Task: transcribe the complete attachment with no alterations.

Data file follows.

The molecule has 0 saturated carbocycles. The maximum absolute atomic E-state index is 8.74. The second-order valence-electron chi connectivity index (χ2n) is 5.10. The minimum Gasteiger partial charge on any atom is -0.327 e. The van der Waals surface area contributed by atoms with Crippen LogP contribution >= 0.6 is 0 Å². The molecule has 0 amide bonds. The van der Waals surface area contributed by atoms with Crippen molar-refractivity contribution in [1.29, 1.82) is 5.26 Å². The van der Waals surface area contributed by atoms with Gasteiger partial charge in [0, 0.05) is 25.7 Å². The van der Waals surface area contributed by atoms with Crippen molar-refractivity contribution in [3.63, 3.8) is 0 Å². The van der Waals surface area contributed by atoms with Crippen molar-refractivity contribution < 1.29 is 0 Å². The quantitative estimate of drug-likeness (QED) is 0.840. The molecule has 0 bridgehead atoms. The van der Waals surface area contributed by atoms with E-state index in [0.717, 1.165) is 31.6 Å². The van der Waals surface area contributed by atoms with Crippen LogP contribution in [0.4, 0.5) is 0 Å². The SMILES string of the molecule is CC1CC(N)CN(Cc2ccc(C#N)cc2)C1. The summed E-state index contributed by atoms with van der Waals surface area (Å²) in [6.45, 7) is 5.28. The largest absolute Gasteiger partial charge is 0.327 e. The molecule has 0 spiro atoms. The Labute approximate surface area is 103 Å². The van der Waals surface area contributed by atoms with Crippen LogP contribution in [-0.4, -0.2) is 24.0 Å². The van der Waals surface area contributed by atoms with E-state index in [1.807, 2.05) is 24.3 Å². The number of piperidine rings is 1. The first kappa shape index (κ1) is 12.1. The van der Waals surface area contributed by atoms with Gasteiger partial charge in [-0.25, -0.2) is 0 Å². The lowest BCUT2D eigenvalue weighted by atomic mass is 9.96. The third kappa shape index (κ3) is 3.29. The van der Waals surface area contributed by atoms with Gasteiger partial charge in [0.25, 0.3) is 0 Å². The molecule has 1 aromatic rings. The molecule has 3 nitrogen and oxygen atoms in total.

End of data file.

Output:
The molecule has 0 saturated carbocycles. The maximum absolute atomic E-state index is 8.74. The second-order valence-electron chi connectivity index (χ2n) is 5.10. The minimum Gasteiger partial charge on any atom is -0.327 e. The van der Waals surface area contributed by atoms with Crippen LogP contribution >= 0.6 is 0 Å². The molecule has 0 amide bonds. The van der Waals surface area contributed by atoms with Crippen molar-refractivity contribution in [1.29, 1.82) is 5.26 Å². The van der Waals surface area contributed by atoms with Gasteiger partial charge in [0, 0.05) is 25.7 Å². The van der Waals surface area contributed by atoms with Crippen molar-refractivity contribution in [3.63, 3.8) is 0 Å². The van der Waals surface area contributed by atoms with Crippen molar-refractivity contribution < 1.29 is 0 Å². The quantitative estimate of drug-likeness (QED) is 0.840. The molecule has 0 bridgehead atoms. The van der Waals surface area contributed by atoms with E-state index in [0.717, 1.165) is 31.6 Å². The van der Waals surface area contributed by atoms with Crippen LogP contribution in [0.4, 0.5) is 0 Å². The SMILES string of the molecule is CC1CC(N)CN(Cc2ccc(C#N)cc2)C1. The summed E-state index contributed by atoms with van der Waals surface area (Å²) in [6.45, 7) is 5.28. The largest absolute Gasteiger partial charge is 0.327 e. The molecule has 0 spiro atoms. The Labute approximate surface area is 103 Å². The van der Waals surface area contributed by atoms with Crippen LogP contribution in [-0.4, -0.2) is 24.0 Å². The van der Waals surface area contributed by atoms with E-state index in [1.807, 2.05) is 24.3 Å². The number of piperidine rings is 1. The first kappa shape index (κ1) is 12.1. The van der Waals surface area contributed by atoms with Gasteiger partial charge in [-0.25, -0.2) is 0 Å². The lowest BCUT2D eigenvalue weighted by atomic mass is 9.96. The third kappa shape index (κ3) is 3.29. The van der Waals surface area contributed by atoms with Gasteiger partial charge in [0.25, 0.3) is 0 Å². The molecule has 1 aromatic rings. The molecule has 3 nitrogen and oxygen atoms in total.